I’ve been using the Internet every day since 1985, back when there was only a command-line interface and no graphics. I’ve been using conferencing systems to communicate with colleagues every day since 1990 – Byte magazine was the first customer for Waterloo University’s CoSy system (later used as the basis for Cix). I’ve been using search engines since the early days of Excite, Lycos, AltaVista and Inktomi. And yet it’s taken until now for anything on the web to really hook me, and that thing is Flickr.


I have RWC columnist Tom Arah to thank for my addiction. His description of Flickr last month interested me enough to register and try it out, and it almost immediately sank its claws into me. Tom, as a designer and user of pictures, quite rightly stressed its importance as a huge reservoir of public domain and CC images, but what grabbed me as a casual photographer was the huge potential audience (or should that be vidience?), the community structure and the fact that it employs a metric – namely, “views” – to rate how much your pictures appeal to others.

I’ve been into photography for years, even occasionally had pictures published, but once I’d satisfied my lust for an Olympus OM-1 in the early 1970s I grew out of hardware fetishism, and the accumulation of unseen negatives eventually became a bore. Digital briefly revived my interest, and now Flickr lets me dig up those pictures I think are worthwhile and run them up a virtual flagpole to see if anyone salutes.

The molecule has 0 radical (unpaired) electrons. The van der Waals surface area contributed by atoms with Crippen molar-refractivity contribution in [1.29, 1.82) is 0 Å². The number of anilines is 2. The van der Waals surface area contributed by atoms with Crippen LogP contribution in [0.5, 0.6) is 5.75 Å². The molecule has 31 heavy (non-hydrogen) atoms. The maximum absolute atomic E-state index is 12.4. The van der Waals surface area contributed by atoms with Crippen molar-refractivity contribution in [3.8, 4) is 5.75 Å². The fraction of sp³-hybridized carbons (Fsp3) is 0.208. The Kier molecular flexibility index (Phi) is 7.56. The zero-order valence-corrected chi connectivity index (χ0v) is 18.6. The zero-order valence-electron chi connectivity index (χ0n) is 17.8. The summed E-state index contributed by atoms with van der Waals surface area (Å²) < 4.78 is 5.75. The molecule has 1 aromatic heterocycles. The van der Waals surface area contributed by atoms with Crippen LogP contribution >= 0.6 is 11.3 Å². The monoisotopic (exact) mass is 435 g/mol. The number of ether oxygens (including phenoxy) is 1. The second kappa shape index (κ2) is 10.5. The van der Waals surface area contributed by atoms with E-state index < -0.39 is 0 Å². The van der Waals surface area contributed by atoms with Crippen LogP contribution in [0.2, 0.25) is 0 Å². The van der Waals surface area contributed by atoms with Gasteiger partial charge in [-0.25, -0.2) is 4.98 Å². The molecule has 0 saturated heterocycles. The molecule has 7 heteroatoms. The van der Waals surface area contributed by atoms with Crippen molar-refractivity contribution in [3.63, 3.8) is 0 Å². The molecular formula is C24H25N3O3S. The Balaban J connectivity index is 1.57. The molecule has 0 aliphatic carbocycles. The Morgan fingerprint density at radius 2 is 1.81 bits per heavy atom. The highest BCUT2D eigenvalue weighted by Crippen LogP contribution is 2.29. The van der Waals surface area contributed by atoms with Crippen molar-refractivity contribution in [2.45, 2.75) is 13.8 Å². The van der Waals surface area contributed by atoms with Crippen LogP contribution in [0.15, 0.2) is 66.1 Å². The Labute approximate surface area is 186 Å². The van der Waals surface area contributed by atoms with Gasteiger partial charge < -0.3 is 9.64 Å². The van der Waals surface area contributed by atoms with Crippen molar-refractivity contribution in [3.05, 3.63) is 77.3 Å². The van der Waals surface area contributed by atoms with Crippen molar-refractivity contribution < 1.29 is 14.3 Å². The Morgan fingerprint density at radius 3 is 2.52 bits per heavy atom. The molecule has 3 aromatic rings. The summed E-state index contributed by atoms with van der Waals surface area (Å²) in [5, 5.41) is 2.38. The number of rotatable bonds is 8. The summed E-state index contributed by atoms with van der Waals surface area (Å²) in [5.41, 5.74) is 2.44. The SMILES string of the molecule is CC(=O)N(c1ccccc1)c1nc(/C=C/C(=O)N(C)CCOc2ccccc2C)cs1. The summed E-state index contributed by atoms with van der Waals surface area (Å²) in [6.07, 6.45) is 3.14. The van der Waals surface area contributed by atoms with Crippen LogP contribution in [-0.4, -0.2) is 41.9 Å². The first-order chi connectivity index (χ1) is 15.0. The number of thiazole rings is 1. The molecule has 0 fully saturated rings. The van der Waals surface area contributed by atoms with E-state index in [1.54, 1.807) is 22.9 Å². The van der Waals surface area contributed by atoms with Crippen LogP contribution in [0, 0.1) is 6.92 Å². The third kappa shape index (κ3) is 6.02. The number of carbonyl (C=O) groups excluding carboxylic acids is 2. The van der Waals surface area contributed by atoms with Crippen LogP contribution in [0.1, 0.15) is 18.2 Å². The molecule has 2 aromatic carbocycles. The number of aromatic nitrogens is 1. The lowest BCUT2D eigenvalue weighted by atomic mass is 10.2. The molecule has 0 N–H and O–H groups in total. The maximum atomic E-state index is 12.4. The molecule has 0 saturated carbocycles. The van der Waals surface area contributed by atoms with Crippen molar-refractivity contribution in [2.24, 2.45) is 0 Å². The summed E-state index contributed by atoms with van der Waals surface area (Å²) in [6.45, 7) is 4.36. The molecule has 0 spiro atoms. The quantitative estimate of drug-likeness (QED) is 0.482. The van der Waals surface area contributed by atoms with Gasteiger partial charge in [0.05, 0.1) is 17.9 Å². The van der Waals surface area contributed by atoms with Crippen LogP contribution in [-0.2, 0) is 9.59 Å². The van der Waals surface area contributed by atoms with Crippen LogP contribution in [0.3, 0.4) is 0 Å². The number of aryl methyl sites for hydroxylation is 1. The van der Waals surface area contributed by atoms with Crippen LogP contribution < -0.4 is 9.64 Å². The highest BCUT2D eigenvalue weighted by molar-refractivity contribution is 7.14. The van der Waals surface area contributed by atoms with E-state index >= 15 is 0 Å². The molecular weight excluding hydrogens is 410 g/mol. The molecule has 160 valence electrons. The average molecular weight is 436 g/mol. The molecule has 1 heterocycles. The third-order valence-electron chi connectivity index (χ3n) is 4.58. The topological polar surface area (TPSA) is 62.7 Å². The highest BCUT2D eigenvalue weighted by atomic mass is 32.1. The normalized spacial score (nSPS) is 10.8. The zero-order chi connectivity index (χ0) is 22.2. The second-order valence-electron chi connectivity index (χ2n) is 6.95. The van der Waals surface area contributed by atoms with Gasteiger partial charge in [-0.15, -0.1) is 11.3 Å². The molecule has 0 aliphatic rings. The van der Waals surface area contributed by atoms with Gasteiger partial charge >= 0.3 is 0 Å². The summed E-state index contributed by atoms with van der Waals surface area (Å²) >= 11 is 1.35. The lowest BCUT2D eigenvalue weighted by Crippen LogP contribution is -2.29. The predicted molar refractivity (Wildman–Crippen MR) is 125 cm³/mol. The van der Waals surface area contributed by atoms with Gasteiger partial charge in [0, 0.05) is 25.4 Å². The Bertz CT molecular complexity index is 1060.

As you visit Flickr for the first time, you’ll almost certainly decide that it’s just a big mess of people’s holiday snaps. It takes a while to grasp how vast the database is, and how good the navigation is thanks to groups and tagging. Eventually, you may find your way around and stumble upon some great images.

The cleverness of Flickr’s design lies in grafting a simple rating system (via view counts, comments and favourites) on top of a date-based streaming system. As you upload more pictures, they’re always displayed with the most recent first. That means your pictures get gradually pushed down each group’s list, so you have a limited period – perhaps just a day – to get people to notice them before they’re swept away in the stream. You do that by informative tagging and finding those groups to post to who might be interested in that particular subject. It all becomes a marvellous game, a bit like one of those stock market simulations, but where you’re trying to maximise your number of views.

If you are a hardware fetishist, there are plenty of groups who like to talk the big lens talk. If you prefer arty waffle, or mysticism, or gritty realist reportage, there are hundreds of groups for those too. Just like Ebay, MySpace or the blogosphere, it’s a sizeable world with diverse factions and philosophies. The blogosphere never hooked me, because I’ve never enjoyed arguing for the sake of it (and nasty opinions are far more distasteful than crap photographs). There’s a more philosophical reason too: photographs, however personal, silly or badly framed, always show a little bit of the real world at some other place where you’re not. Bad opinions just reveal a little bit of the inside of someone else’s head, where you would never want to be.

Don’t get me wrong, I’m not one of those people who believe that the camera never lies, or that you mustn’t ever crop a photograph because that would be messing with the truth. The truth (as I believe I’ve said here before) is everything that happens in the world of matter, of which we see, feel, taste, smell and imagine only those tiny local samples of surface appearance that our narrowband senses can take in.

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